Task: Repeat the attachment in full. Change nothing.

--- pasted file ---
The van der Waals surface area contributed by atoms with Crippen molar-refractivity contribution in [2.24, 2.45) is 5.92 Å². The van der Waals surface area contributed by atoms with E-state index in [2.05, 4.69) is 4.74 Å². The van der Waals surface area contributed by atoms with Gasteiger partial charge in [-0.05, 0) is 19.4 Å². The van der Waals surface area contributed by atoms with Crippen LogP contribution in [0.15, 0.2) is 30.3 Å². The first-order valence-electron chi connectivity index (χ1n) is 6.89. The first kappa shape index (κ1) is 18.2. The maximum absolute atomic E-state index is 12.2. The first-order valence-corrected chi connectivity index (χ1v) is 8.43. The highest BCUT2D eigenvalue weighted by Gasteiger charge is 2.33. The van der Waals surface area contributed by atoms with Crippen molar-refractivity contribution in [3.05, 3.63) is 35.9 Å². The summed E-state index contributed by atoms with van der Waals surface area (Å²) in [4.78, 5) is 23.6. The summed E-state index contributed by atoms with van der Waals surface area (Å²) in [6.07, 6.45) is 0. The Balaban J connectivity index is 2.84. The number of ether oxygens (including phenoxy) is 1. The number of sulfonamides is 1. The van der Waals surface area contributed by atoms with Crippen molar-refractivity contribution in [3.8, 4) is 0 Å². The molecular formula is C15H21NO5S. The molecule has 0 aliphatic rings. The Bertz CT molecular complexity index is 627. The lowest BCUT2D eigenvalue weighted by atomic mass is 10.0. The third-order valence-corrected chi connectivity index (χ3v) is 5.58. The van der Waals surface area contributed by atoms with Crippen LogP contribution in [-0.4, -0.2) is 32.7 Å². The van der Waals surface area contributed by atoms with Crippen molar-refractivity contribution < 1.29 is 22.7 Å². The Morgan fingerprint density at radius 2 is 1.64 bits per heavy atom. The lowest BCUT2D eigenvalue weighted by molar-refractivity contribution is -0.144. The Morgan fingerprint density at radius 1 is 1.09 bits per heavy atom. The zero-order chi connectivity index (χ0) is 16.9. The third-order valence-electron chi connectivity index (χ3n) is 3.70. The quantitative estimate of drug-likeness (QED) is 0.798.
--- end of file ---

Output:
The van der Waals surface area contributed by atoms with Crippen molar-refractivity contribution in [2.24, 2.45) is 5.92 Å². The van der Waals surface area contributed by atoms with E-state index in [2.05, 4.69) is 4.74 Å². The van der Waals surface area contributed by atoms with Gasteiger partial charge in [-0.05, 0) is 19.4 Å². The van der Waals surface area contributed by atoms with Crippen LogP contribution in [0.15, 0.2) is 30.3 Å². The first-order valence-electron chi connectivity index (χ1n) is 6.89. The first kappa shape index (κ1) is 18.2. The maximum absolute atomic E-state index is 12.2. The first-order valence-corrected chi connectivity index (χ1v) is 8.43. The highest BCUT2D eigenvalue weighted by Gasteiger charge is 2.33. The van der Waals surface area contributed by atoms with Crippen molar-refractivity contribution in [3.05, 3.63) is 35.9 Å². The summed E-state index contributed by atoms with van der Waals surface area (Å²) in [4.78, 5) is 23.6. The summed E-state index contributed by atoms with van der Waals surface area (Å²) in [6.07, 6.45) is 0. The Balaban J connectivity index is 2.84. The number of ether oxygens (including phenoxy) is 1. The number of sulfonamides is 1. The van der Waals surface area contributed by atoms with Crippen molar-refractivity contribution in [3.8, 4) is 0 Å². The molecular formula is C15H21NO5S. The molecule has 0 aliphatic rings. The Bertz CT molecular complexity index is 627. The lowest BCUT2D eigenvalue weighted by atomic mass is 10.0. The third-order valence-corrected chi connectivity index (χ3v) is 5.58. The van der Waals surface area contributed by atoms with Crippen LogP contribution in [-0.4, -0.2) is 32.7 Å². The van der Waals surface area contributed by atoms with Crippen molar-refractivity contribution < 1.29 is 22.7 Å². The Morgan fingerprint density at radius 2 is 1.64 bits per heavy atom. The lowest BCUT2D eigenvalue weighted by molar-refractivity contribution is -0.144. The Morgan fingerprint density at radius 1 is 1.09 bits per heavy atom. The zero-order chi connectivity index (χ0) is 16.9. The third-order valence-electron chi connectivity index (χ3n) is 3.70. The quantitative estimate of drug-likeness (QED) is 0.798.